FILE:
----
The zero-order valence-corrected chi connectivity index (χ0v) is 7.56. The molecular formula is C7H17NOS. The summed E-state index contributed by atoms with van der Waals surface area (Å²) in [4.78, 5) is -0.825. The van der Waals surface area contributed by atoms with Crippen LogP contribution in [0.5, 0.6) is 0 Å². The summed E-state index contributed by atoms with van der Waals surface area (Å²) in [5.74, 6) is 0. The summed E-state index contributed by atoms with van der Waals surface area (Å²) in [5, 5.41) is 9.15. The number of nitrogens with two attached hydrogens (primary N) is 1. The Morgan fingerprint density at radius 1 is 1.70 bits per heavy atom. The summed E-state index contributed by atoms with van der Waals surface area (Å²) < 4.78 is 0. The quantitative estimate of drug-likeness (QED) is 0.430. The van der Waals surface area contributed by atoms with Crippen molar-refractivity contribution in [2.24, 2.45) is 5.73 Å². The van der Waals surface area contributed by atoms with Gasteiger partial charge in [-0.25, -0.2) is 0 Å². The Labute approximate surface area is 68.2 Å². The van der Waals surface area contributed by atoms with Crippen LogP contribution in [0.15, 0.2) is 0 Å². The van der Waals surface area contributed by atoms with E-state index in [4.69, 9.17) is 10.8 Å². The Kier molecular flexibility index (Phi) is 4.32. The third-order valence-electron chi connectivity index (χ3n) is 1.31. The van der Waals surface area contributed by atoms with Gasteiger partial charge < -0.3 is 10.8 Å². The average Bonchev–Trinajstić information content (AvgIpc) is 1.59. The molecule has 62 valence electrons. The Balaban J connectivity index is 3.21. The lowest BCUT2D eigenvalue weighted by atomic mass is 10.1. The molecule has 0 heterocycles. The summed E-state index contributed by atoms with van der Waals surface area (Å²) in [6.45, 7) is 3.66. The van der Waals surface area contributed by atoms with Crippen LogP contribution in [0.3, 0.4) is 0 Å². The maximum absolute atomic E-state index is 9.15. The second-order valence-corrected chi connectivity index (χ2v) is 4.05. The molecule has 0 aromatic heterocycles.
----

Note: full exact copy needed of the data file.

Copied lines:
The zero-order valence-corrected chi connectivity index (χ0v) is 7.56. The molecular formula is C7H17NOS. The summed E-state index contributed by atoms with van der Waals surface area (Å²) in [4.78, 5) is -0.825. The van der Waals surface area contributed by atoms with Crippen LogP contribution in [0.5, 0.6) is 0 Å². The summed E-state index contributed by atoms with van der Waals surface area (Å²) in [5.74, 6) is 0. The summed E-state index contributed by atoms with van der Waals surface area (Å²) in [5, 5.41) is 9.15. The number of nitrogens with two attached hydrogens (primary N) is 1. The Morgan fingerprint density at radius 1 is 1.70 bits per heavy atom. The summed E-state index contributed by atoms with van der Waals surface area (Å²) < 4.78 is 0. The quantitative estimate of drug-likeness (QED) is 0.430. The van der Waals surface area contributed by atoms with Crippen molar-refractivity contribution in [2.24, 2.45) is 5.73 Å². The van der Waals surface area contributed by atoms with Gasteiger partial charge in [-0.25, -0.2) is 0 Å². The Labute approximate surface area is 68.2 Å². The van der Waals surface area contributed by atoms with Crippen LogP contribution in [0.15, 0.2) is 0 Å². The van der Waals surface area contributed by atoms with E-state index in [4.69, 9.17) is 10.8 Å². The Kier molecular flexibility index (Phi) is 4.32. The third-order valence-electron chi connectivity index (χ3n) is 1.31. The van der Waals surface area contributed by atoms with Gasteiger partial charge < -0.3 is 10.8 Å². The average Bonchev–Trinajstić information content (AvgIpc) is 1.59. The molecule has 62 valence electrons. The Balaban J connectivity index is 3.21. The lowest BCUT2D eigenvalue weighted by atomic mass is 10.1. The molecule has 0 heterocycles. The summed E-state index contributed by atoms with van der Waals surface area (Å²) in [6.45, 7) is 3.66. The van der Waals surface area contributed by atoms with Crippen LogP contribution in [0.3, 0.4) is 0 Å². The maximum absolute atomic E-state index is 9.15. The second-order valence-corrected chi connectivity index (χ2v) is 4.05. The molecule has 0 aromatic heterocycles.